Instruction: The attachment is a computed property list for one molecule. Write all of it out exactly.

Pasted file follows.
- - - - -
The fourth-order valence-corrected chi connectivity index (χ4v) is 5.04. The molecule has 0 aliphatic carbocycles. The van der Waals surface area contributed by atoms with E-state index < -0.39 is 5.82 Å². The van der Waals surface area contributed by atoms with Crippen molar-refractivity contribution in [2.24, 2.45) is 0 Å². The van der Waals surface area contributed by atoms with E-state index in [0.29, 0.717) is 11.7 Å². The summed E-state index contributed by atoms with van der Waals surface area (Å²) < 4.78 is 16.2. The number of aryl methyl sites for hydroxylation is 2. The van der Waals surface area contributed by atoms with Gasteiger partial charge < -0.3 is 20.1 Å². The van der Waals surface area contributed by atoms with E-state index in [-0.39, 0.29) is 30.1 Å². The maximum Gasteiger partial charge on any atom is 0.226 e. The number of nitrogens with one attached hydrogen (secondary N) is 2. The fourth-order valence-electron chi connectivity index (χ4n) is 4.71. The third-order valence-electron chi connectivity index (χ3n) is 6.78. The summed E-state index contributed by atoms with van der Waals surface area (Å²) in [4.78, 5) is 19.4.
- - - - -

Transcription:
The fourth-order valence-corrected chi connectivity index (χ4v) is 5.04. The molecule has 0 aliphatic carbocycles. The van der Waals surface area contributed by atoms with E-state index < -0.39 is 5.82 Å². The van der Waals surface area contributed by atoms with Crippen molar-refractivity contribution in [2.24, 2.45) is 0 Å². The van der Waals surface area contributed by atoms with E-state index in [0.29, 0.717) is 11.7 Å². The summed E-state index contributed by atoms with van der Waals surface area (Å²) < 4.78 is 16.2. The number of aryl methyl sites for hydroxylation is 2. The van der Waals surface area contributed by atoms with Gasteiger partial charge < -0.3 is 20.1 Å². The van der Waals surface area contributed by atoms with E-state index in [-0.39, 0.29) is 30.1 Å². The maximum Gasteiger partial charge on any atom is 0.226 e. The number of nitrogens with one attached hydrogen (secondary N) is 2. The fourth-order valence-electron chi connectivity index (χ4n) is 4.71. The third-order valence-electron chi connectivity index (χ3n) is 6.78. The summed E-state index contributed by atoms with van der Waals surface area (Å²) in [4.78, 5) is 19.4.